Unless you have been holidaying in Mars, you are most likely aware of the currency ban in India. Thanks to online banking, ATMs, Cash Deposit Machines, and apps like PayTm and FreeCharge, millennials have possibly not visited the bank for years now. However, our lives have taken a turn since the 8th of November. It doesn’t matter if you approve of the ‘masterstroke’ or not, you have to deal with it anyway.
Today, after standing in a queue for almost four hours before the bank finally opened at 11 am, I spent another one waiting for my turn, once the queue started moving. Finally after some 50 minutes inside the bank, I left the place feeling accomplished, not just because i had usable money in my hands, but also at how calmly I had made my way through the various personalities in the queue.
If you’re planning to head to your bank, or are probably reading this story from the queue itself, here are the folks to watch out for!
Those That Reserve Their Spots
The idea is to come at 5 in the morning, join the queue (for a full five minutes!), tell the person in front that you will be back from home in half an hour, but actually disappear till the bank opens. Meanwhile, the spot stays “reserved” for them.
Tips on tackling them: Learn to say NO. If someone comes to claim their spot ahead of you, turn them away. If someone asks you to keep a spot for them, refuse politely and ask them to call someone to stand in their place.
The Kings of the World
Some people are absolutely fine with abandoning all discipline and moving right to the front of a 100-people long queue. They usually do this with much pride, shamelessly refusing to budge even an inch when confronted. They usually get away because the others get tired of creating a scene after a point.
Tips on tackling them: Be alert and make sure you don’t let anyone break the queue. Also, be supportive of those who are trying to fight back, because . . . well, unity is strength.
The Dudes and Damsels in Distress
These are the people who try to cut through the line by playing the sympathy card. Ever ready with excuses, that are far-fetched to say the least, you will find them hovering towards the beginning of the line, trying to find that one gullible soul who will fall for their stories. Ankit Singh, a 24-year-old from Gurgaon, shares how a woman, barely in her late 20s, was requesting the manager to let her withdraw more money for her daughter’s wedding. Another one, after being refused her ‘reserved’ spot pretended to be unwell, claiming that she fell out of the queue after fainting! He also noticed how most men, clearly on the younger side of 50s, acted as if they aged overnight, only to stand with the senior citizens and get their work done faster.
Tips on tackling them: While you must always help someone who has a genuine crisis, use your judgement, and be blunt enough to refuse such pretenders point-blank.
Those Who Ignore the Ladies Queue
In India, especially in Delhi, you will find people who become visually challenged when it comes to the ladies queue. Deepika Jayara, a 22-year-old student from Mayur Vihar, recalls how some men weren’t just ready to let the ladies enter the bank, “They stood blocking the entrance, making up to 5 or 6 lines, literally pushing the ladies queue into the wall! It was even more disturbing to note that the senior citizens queue consisted of men only. I guess they felt it was okay for women to spend the whole day at the bank because probably they had nothing else to do.”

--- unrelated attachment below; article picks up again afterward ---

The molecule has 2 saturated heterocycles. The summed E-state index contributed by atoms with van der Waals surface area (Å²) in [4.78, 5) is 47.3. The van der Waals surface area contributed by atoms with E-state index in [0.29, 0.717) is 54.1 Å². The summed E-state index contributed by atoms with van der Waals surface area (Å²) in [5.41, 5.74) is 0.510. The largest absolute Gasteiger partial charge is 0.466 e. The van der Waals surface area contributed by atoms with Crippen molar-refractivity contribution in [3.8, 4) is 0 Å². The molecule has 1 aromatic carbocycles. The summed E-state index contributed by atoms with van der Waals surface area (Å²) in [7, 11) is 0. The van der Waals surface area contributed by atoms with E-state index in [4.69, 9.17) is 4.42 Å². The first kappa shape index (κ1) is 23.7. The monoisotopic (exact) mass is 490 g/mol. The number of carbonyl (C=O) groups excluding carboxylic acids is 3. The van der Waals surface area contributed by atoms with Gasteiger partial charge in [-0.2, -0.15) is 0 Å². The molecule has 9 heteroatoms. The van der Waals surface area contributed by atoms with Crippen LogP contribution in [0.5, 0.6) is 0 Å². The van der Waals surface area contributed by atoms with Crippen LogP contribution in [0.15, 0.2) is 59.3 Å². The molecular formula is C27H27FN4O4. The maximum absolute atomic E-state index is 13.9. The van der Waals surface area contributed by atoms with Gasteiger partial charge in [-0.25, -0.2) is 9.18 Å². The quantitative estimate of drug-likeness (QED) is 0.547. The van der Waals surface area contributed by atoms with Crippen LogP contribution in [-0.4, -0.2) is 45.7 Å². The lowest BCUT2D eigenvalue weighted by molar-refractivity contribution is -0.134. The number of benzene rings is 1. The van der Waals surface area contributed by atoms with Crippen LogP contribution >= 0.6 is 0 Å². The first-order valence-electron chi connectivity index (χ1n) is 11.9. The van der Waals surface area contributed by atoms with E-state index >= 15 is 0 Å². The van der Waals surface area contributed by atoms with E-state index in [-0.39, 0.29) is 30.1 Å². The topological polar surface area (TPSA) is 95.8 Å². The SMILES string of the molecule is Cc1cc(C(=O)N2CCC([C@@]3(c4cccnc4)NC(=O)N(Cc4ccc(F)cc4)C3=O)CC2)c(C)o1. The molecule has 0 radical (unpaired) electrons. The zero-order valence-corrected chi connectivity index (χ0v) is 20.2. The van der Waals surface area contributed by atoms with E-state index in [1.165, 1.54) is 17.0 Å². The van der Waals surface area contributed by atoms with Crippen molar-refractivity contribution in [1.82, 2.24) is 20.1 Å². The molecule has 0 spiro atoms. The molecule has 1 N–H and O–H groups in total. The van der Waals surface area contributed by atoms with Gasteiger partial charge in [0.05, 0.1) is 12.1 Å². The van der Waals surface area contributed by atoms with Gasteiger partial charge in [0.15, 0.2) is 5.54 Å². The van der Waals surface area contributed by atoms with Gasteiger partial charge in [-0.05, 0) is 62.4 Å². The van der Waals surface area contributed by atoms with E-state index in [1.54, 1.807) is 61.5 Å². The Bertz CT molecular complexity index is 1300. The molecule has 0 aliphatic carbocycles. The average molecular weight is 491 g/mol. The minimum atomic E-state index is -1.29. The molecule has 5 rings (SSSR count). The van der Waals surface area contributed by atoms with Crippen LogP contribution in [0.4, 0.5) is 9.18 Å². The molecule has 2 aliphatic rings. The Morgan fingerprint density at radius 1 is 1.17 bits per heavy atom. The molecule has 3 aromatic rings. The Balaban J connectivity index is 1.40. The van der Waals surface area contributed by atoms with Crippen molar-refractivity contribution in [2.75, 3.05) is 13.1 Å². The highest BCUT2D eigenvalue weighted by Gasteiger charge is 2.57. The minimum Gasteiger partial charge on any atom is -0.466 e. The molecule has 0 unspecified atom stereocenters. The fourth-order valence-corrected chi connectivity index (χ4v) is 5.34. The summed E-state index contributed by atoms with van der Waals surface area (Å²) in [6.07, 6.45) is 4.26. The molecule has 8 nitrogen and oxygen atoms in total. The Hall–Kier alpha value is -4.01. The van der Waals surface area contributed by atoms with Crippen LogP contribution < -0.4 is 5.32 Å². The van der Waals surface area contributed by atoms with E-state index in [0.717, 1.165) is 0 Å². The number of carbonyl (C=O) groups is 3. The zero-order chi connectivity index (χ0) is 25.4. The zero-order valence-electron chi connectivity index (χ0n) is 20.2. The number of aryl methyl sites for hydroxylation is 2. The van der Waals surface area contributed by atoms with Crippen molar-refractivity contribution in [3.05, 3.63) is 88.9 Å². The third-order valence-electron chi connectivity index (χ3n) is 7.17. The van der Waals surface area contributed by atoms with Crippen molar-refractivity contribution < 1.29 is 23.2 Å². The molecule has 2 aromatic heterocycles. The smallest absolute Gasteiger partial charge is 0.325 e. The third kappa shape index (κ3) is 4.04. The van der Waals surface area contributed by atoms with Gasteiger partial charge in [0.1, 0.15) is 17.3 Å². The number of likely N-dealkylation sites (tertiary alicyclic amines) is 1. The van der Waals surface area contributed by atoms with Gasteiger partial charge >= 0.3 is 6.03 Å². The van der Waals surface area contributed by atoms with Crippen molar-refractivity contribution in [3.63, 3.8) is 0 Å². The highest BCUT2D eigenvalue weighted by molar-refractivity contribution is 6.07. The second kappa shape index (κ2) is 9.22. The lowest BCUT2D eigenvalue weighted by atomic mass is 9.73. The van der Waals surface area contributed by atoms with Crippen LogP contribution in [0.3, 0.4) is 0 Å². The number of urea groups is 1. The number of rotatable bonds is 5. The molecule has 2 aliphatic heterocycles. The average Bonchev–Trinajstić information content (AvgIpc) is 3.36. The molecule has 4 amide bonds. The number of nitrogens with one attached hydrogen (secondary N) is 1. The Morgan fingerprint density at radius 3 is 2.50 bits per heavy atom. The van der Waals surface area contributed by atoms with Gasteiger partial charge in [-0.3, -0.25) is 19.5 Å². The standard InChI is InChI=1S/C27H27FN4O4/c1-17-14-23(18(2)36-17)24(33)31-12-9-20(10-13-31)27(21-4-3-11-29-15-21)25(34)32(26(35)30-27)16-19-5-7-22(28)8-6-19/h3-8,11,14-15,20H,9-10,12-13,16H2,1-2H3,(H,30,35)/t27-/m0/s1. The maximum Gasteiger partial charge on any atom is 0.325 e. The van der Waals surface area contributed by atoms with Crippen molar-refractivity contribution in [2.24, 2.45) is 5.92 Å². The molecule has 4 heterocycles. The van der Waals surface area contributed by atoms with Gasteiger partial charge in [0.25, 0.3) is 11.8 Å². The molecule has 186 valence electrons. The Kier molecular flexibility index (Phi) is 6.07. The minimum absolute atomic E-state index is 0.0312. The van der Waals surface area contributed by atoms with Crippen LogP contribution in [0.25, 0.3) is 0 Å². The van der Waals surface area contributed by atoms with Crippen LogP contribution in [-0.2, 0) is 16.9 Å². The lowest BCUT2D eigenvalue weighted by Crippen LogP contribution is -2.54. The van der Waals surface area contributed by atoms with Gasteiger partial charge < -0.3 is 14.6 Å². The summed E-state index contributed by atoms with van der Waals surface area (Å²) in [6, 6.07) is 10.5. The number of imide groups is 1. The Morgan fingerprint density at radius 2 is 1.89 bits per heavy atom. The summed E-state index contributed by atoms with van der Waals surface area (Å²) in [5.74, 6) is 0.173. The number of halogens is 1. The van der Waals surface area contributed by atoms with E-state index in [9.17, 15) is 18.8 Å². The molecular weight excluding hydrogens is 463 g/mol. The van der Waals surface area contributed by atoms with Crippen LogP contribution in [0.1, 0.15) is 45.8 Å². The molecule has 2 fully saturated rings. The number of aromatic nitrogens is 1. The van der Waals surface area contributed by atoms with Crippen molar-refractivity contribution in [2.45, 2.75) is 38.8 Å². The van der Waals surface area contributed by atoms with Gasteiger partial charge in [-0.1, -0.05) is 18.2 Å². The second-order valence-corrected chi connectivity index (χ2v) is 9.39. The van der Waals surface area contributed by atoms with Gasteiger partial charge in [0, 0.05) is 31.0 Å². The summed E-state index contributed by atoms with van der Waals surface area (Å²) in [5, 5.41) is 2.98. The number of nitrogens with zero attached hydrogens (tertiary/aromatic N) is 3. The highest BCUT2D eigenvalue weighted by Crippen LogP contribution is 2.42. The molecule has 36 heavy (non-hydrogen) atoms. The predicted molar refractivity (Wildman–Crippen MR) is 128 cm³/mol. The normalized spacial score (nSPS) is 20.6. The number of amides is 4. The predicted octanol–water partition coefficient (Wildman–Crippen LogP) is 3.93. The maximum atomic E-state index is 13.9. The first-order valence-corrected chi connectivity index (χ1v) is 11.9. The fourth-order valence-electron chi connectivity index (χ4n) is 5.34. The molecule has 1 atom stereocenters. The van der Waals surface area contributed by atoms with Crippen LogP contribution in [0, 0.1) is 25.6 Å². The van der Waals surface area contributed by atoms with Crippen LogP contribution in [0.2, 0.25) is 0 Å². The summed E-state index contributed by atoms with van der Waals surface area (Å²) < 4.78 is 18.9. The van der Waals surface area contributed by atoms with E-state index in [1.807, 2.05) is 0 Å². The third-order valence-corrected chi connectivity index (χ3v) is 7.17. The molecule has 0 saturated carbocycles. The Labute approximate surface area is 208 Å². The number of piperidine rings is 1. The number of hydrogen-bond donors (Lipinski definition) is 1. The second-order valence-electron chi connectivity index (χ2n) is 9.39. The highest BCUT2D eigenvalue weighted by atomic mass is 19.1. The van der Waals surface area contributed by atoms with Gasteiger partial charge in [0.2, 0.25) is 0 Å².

Tips on tackling them: No amount of verbal or physical aggression will help you get rid of such people. A wiser option is to walk up to the guard and request him to bring in some order. If the guard is absconding, call up the bank helpline, and get others on the line to do so, too.
The Good Samaritans
No matter how dire the situation, there will always be some souls who will think of others first, and restore your faith in humanity. If you are fortunate enough, you will find people who are setting up help desks in front of banks, distributing forms, water bottles, and also providing chairs, absolutely free of cost.
There are people who are even ready to share the new currency they received after hours of struggle with those who have a genuine emergency. In general, the currency ban does seem to have brought out the best in some of us.
The Surprisingly Friendly Bankers
We always crib about how unhelpful, and often rude, the staff at most banks is. Demonetization however seems to have rekindled their relationship with the public, perhaps because it left them as flabbergasted as the layman. Bankers have been working for over 15 hours a day, doing whatever it takes to make things easy for the common man.
“Never would have I expected the bank manager at Indian Overseas Bank to allow me into his office and personally assist me in getting my work done”, exclaims Deepika. While some banks arranged chairs for their customers waiting in queue, others provided snacks and water.
Be nice. Remember, they have to deal with ALL those annoying people in the queue every day. Don’t forget to thank those assisting you. Who knows, it might encourage them to work like this all year round!
What are some of the most bizarre / hilarious / heartwarming experiences you’ve had while waiting in the queue? Let us know in the comments!